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Clinical trial information and results are updated daily from ClinicalTrials.gov. The latest data update was conducted on 01/16/2021.

Mindfully Attending to Pain Sensations

Clinicaltrials.gov identifier NCT03939949

Recruitment Status Active, not recruiting

First Posted May 7, 2019

Last update posted September 11, 2019

Study Description

Brief summary:

Substantial evidence suggests that psychosocial factors play a key role in explaining the risk for development of chronic pain, as well as for coping with it. Such factors include psychological perceptions or orientation towards pain, mainly referring to fear of pain and pain catastrophizing. Nonetheless, although this link is well documented, the underlying mechanisms of these processes have yet to be established. The "Attention to Variability" paradigm presents an explanatory mechanism, according to which the ability to mindfully attend to chronic symptoms enables and promotes increased control over the etiology and the expression of chronic symptoms. In support of the ATV paradigm, empirical findings demonstrate that ATV improved pregnancy outcomes and allowed people to gain control over fluctuations in their heart rates. The goal of the present study is to examine whether mindfully attending to pain sensations will decrease the intensity and frequency of chronic pain, increase perceived control of pain, and improve well-being and health-related quality of life.

  • Condition or Disease:Chronic Pain
  • Intervention/Treatment: Behavioral: High Mindfulness
    Behavioral: Low Mindfulness
    Behavioral: Active Control
  • Phase: N/A
Detailed Description

Participants who experience chronic pain will be randomly assigned to one of three experimental groups, which differ in the content and scheduling of text messages delivered over a period of six days. One third of participants will be assigned to the "active control" group. These participants will receive 2 text messages per day for six days (one at 9am and one at 9pm) asking them to report on the activity they are currently engaged in. One third of participants will be assigned to the "low mindfulness" group. These participants will receive the same text messages as the participants in the active control group, but will also be prompted with the 9pm text to report on pain intensity and unpleasantness at that time. One third of participants will be assigned to the "high mindfulness" group. These participants will also receive two text message prompts about their current activity. Participants in the "high mindfulness" group will also receive questions about current pain intensity and unpleasantness in both the morning and evening. In order to emphasize the variability in pain, participants will receive these text messages on a variable schedule. In addition, they will sent instructions every morning to pay attention to variability in their pain throughout the day and asked to report on how their pain is changing over time as a part of each text message prompt. The researchers will take measurements of pain interference, perceptions of control, and pain experience at three time points (T0=baseline, T1= immediately after the 6 days of text messages, T2= 1 month after T1, and T3= 3 months after T1). All surveys will be collected online via the Qualtrics.com platform.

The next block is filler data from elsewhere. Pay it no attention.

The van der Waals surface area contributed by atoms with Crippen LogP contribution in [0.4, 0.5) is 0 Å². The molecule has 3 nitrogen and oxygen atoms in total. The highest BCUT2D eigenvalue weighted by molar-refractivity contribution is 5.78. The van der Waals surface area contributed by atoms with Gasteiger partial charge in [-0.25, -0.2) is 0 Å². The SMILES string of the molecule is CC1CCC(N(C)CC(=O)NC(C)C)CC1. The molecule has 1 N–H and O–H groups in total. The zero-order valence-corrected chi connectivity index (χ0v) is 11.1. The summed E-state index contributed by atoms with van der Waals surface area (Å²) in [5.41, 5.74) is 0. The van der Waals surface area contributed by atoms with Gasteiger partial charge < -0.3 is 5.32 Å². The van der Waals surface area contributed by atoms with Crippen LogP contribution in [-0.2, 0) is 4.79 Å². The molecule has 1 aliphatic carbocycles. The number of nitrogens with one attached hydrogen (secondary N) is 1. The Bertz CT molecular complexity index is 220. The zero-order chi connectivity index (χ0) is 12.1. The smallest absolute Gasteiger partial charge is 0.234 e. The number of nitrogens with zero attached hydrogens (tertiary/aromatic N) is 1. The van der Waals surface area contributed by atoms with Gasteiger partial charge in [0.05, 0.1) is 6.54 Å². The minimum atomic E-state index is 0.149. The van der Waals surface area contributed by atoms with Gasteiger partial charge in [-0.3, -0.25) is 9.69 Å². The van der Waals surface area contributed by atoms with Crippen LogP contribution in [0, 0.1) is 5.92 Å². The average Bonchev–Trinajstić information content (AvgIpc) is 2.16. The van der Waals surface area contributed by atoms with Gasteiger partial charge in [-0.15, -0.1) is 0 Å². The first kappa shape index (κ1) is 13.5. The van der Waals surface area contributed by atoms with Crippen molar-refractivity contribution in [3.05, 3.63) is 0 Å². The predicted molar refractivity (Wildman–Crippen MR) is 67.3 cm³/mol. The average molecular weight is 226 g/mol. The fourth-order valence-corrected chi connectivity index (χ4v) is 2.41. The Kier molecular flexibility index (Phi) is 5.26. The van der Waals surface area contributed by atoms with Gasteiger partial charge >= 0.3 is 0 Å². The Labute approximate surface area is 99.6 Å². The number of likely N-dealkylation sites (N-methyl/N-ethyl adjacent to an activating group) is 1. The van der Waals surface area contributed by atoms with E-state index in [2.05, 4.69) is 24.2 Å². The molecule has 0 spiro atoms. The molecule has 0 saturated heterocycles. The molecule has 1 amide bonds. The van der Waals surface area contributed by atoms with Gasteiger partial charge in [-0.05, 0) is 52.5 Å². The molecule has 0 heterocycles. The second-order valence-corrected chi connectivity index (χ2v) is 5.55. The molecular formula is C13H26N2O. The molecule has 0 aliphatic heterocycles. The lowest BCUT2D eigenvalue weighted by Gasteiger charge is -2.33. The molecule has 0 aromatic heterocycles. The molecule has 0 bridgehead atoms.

Study Design
  • Study Type: Interventional
  • Actual Enrollment: 300 participants
  • Allocation: Randomized
  • Intervention Model: Factorial Assignment
  • Masking: Single (Participant)
  • Primary Purpose: Basic Science
  • Official Title: Mindfully Attending to Pain Sensations
  • Actual Study Start Date: April 2018
  • Estimated Primary Completion Date: December 2019
  • Estimated Study Completion Date: December 2019
Arms and interventions
Arm Intervention/treatment
Experimental: High Mindfulness